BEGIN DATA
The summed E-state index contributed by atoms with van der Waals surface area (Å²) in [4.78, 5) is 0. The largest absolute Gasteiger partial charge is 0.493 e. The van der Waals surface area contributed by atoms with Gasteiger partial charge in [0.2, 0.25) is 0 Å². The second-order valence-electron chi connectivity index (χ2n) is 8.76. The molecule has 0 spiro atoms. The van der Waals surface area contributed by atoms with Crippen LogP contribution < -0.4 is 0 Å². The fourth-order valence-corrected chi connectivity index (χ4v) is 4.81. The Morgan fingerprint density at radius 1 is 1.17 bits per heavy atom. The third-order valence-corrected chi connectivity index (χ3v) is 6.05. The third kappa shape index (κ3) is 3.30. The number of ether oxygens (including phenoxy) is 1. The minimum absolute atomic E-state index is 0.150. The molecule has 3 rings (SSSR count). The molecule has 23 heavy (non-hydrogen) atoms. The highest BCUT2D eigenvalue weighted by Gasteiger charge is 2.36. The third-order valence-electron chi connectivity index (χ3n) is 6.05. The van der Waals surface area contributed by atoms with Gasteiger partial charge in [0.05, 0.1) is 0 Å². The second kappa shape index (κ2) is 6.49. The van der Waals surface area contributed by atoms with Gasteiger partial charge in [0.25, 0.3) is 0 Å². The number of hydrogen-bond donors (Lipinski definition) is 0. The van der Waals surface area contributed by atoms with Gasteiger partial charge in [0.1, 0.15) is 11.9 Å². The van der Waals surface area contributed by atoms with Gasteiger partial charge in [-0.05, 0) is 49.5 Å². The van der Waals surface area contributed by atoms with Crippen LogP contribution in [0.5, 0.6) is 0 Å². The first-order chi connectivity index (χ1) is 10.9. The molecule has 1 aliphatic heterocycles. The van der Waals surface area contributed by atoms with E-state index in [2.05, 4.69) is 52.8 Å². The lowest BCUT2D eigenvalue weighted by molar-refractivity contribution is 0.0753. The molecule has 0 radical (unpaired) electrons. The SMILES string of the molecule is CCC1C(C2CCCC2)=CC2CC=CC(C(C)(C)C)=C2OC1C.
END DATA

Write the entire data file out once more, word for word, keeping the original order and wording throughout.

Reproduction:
The summed E-state index contributed by atoms with van der Waals surface area (Å²) in [4.78, 5) is 0. The largest absolute Gasteiger partial charge is 0.493 e. The van der Waals surface area contributed by atoms with Gasteiger partial charge in [0.2, 0.25) is 0 Å². The second-order valence-electron chi connectivity index (χ2n) is 8.76. The molecule has 0 spiro atoms. The van der Waals surface area contributed by atoms with Crippen LogP contribution < -0.4 is 0 Å². The fourth-order valence-corrected chi connectivity index (χ4v) is 4.81. The Morgan fingerprint density at radius 1 is 1.17 bits per heavy atom. The third-order valence-corrected chi connectivity index (χ3v) is 6.05. The third kappa shape index (κ3) is 3.30. The number of ether oxygens (including phenoxy) is 1. The minimum absolute atomic E-state index is 0.150. The molecule has 3 rings (SSSR count). The molecule has 23 heavy (non-hydrogen) atoms. The highest BCUT2D eigenvalue weighted by Gasteiger charge is 2.36. The third-order valence-electron chi connectivity index (χ3n) is 6.05. The van der Waals surface area contributed by atoms with Gasteiger partial charge in [0.05, 0.1) is 0 Å². The second kappa shape index (κ2) is 6.49. The van der Waals surface area contributed by atoms with Gasteiger partial charge in [0.25, 0.3) is 0 Å². The number of hydrogen-bond donors (Lipinski definition) is 0. The van der Waals surface area contributed by atoms with Gasteiger partial charge in [0.1, 0.15) is 11.9 Å². The van der Waals surface area contributed by atoms with Gasteiger partial charge in [-0.05, 0) is 49.5 Å². The van der Waals surface area contributed by atoms with Crippen LogP contribution in [0.5, 0.6) is 0 Å². The first-order chi connectivity index (χ1) is 10.9. The molecule has 1 aliphatic heterocycles. The van der Waals surface area contributed by atoms with E-state index in [2.05, 4.69) is 52.8 Å². The lowest BCUT2D eigenvalue weighted by molar-refractivity contribution is 0.0753. The molecule has 0 radical (unpaired) electrons. The SMILES string of the molecule is CCC1C(C2CCCC2)=CC2CC=CC(C(C)(C)C)=C2OC1C.